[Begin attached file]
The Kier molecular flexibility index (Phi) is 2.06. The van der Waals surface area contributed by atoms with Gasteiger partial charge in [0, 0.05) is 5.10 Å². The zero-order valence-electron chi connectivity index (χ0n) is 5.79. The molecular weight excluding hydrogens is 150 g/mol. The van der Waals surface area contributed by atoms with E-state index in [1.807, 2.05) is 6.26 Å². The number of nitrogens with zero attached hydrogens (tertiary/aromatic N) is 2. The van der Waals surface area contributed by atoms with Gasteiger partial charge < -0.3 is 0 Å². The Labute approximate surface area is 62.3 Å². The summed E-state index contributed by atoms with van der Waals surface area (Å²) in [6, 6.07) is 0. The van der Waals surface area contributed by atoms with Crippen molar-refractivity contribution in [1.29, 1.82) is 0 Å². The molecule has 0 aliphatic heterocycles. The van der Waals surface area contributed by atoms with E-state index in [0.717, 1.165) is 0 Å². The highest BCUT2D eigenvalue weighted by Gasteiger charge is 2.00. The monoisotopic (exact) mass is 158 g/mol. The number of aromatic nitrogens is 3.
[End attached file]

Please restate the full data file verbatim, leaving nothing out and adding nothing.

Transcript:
The Kier molecular flexibility index (Phi) is 2.06. The van der Waals surface area contributed by atoms with Gasteiger partial charge in [0, 0.05) is 5.10 Å². The zero-order valence-electron chi connectivity index (χ0n) is 5.79. The molecular weight excluding hydrogens is 150 g/mol. The van der Waals surface area contributed by atoms with E-state index in [1.807, 2.05) is 6.26 Å². The number of nitrogens with zero attached hydrogens (tertiary/aromatic N) is 2. The van der Waals surface area contributed by atoms with Gasteiger partial charge < -0.3 is 0 Å². The Labute approximate surface area is 62.3 Å². The summed E-state index contributed by atoms with van der Waals surface area (Å²) in [6, 6.07) is 0. The van der Waals surface area contributed by atoms with Crippen molar-refractivity contribution in [1.29, 1.82) is 0 Å². The molecule has 0 aliphatic heterocycles. The van der Waals surface area contributed by atoms with E-state index in [0.717, 1.165) is 0 Å². The highest BCUT2D eigenvalue weighted by Gasteiger charge is 2.00. The monoisotopic (exact) mass is 158 g/mol. The number of aromatic nitrogens is 3.